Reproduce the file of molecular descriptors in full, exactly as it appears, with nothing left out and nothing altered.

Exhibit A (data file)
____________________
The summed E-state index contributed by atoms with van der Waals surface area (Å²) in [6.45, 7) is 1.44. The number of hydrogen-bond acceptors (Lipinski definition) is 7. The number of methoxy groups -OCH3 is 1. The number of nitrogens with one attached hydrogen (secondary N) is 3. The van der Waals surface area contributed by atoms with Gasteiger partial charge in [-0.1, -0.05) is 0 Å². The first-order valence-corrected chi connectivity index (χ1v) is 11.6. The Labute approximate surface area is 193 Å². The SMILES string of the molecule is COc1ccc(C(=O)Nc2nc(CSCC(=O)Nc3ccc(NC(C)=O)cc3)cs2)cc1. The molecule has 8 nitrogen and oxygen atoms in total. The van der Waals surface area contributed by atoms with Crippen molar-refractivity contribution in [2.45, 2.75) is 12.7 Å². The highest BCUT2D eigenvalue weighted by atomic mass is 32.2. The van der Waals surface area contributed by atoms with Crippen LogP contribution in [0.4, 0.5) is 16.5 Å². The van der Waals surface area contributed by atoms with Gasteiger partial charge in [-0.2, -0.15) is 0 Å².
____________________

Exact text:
The summed E-state index contributed by atoms with van der Waals surface area (Å²) in [6.45, 7) is 1.44. The number of hydrogen-bond acceptors (Lipinski definition) is 7. The number of methoxy groups -OCH3 is 1. The number of nitrogens with one attached hydrogen (secondary N) is 3. The van der Waals surface area contributed by atoms with Gasteiger partial charge in [-0.1, -0.05) is 0 Å². The first-order valence-corrected chi connectivity index (χ1v) is 11.6. The Labute approximate surface area is 193 Å². The SMILES string of the molecule is COc1ccc(C(=O)Nc2nc(CSCC(=O)Nc3ccc(NC(C)=O)cc3)cs2)cc1. The molecule has 8 nitrogen and oxygen atoms in total. The van der Waals surface area contributed by atoms with Crippen molar-refractivity contribution in [2.45, 2.75) is 12.7 Å². The highest BCUT2D eigenvalue weighted by atomic mass is 32.2. The van der Waals surface area contributed by atoms with Crippen LogP contribution in [0.4, 0.5) is 16.5 Å². The van der Waals surface area contributed by atoms with Gasteiger partial charge in [-0.2, -0.15) is 0 Å².